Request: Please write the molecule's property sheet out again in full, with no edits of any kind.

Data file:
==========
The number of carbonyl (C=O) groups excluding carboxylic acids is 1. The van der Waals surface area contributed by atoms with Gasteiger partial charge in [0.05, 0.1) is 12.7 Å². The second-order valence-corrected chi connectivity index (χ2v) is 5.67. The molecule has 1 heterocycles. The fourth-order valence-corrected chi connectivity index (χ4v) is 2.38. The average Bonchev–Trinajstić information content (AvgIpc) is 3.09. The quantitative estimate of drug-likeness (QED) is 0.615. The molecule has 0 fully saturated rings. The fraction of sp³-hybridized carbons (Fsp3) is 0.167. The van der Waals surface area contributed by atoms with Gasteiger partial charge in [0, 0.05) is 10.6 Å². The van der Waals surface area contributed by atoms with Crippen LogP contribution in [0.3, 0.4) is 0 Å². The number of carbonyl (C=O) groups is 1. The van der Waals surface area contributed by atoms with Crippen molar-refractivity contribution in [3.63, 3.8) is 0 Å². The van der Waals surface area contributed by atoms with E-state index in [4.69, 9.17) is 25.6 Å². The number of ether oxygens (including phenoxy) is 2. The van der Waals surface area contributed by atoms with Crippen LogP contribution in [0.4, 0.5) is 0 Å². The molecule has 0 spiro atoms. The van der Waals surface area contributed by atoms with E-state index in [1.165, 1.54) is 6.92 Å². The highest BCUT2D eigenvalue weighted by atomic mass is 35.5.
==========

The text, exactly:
The number of carbonyl (C=O) groups excluding carboxylic acids is 1. The van der Waals surface area contributed by atoms with Gasteiger partial charge in [0.05, 0.1) is 12.7 Å². The second-order valence-corrected chi connectivity index (χ2v) is 5.67. The molecule has 1 heterocycles. The fourth-order valence-corrected chi connectivity index (χ4v) is 2.38. The average Bonchev–Trinajstić information content (AvgIpc) is 3.09. The quantitative estimate of drug-likeness (QED) is 0.615. The molecule has 0 fully saturated rings. The fraction of sp³-hybridized carbons (Fsp3) is 0.167. The van der Waals surface area contributed by atoms with Gasteiger partial charge in [0, 0.05) is 10.6 Å². The van der Waals surface area contributed by atoms with Crippen LogP contribution in [0.3, 0.4) is 0 Å². The number of carbonyl (C=O) groups is 1. The van der Waals surface area contributed by atoms with Crippen molar-refractivity contribution in [3.63, 3.8) is 0 Å². The van der Waals surface area contributed by atoms with E-state index in [4.69, 9.17) is 25.6 Å². The number of ether oxygens (including phenoxy) is 2. The van der Waals surface area contributed by atoms with Crippen LogP contribution in [0.4, 0.5) is 0 Å². The molecule has 0 spiro atoms. The van der Waals surface area contributed by atoms with E-state index in [1.165, 1.54) is 6.92 Å². The highest BCUT2D eigenvalue weighted by atomic mass is 35.5.